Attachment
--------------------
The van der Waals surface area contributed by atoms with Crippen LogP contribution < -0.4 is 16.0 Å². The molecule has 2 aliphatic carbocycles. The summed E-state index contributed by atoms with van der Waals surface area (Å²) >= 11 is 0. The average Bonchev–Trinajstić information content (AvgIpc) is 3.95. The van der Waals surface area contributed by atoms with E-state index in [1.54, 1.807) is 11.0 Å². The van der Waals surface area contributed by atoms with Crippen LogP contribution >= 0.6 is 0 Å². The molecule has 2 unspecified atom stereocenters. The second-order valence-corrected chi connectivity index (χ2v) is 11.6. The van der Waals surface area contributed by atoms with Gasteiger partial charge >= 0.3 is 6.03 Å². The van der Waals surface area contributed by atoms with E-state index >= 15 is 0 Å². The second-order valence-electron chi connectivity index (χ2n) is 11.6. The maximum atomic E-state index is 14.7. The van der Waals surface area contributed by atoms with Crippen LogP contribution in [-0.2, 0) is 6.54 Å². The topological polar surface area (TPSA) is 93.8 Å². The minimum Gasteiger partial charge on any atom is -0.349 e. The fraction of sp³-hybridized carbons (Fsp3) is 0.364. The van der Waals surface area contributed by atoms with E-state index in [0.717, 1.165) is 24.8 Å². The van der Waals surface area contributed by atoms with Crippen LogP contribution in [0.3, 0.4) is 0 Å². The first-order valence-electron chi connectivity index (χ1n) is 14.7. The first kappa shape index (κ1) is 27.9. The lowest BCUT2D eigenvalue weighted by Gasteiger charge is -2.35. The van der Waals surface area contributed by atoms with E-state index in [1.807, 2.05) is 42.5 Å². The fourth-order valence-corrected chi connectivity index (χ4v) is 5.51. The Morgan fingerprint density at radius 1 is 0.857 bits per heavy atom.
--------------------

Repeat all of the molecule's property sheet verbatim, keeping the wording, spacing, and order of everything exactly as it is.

The van der Waals surface area contributed by atoms with Crippen LogP contribution < -0.4 is 16.0 Å². The molecule has 2 aliphatic carbocycles. The summed E-state index contributed by atoms with van der Waals surface area (Å²) >= 11 is 0. The average Bonchev–Trinajstić information content (AvgIpc) is 3.95. The van der Waals surface area contributed by atoms with E-state index in [1.54, 1.807) is 11.0 Å². The van der Waals surface area contributed by atoms with Crippen LogP contribution >= 0.6 is 0 Å². The molecule has 2 unspecified atom stereocenters. The second-order valence-corrected chi connectivity index (χ2v) is 11.6. The van der Waals surface area contributed by atoms with Gasteiger partial charge >= 0.3 is 6.03 Å². The van der Waals surface area contributed by atoms with E-state index >= 15 is 0 Å². The second-order valence-electron chi connectivity index (χ2n) is 11.6. The maximum atomic E-state index is 14.7. The van der Waals surface area contributed by atoms with Crippen LogP contribution in [-0.2, 0) is 6.54 Å². The topological polar surface area (TPSA) is 93.8 Å². The minimum Gasteiger partial charge on any atom is -0.349 e. The fraction of sp³-hybridized carbons (Fsp3) is 0.364. The van der Waals surface area contributed by atoms with E-state index in [0.717, 1.165) is 24.8 Å². The van der Waals surface area contributed by atoms with Crippen LogP contribution in [0.3, 0.4) is 0 Å². The first-order valence-electron chi connectivity index (χ1n) is 14.7. The first kappa shape index (κ1) is 27.9. The lowest BCUT2D eigenvalue weighted by Gasteiger charge is -2.35. The van der Waals surface area contributed by atoms with E-state index in [1.807, 2.05) is 42.5 Å². The fourth-order valence-corrected chi connectivity index (χ4v) is 5.51. The Morgan fingerprint density at radius 1 is 0.857 bits per heavy atom.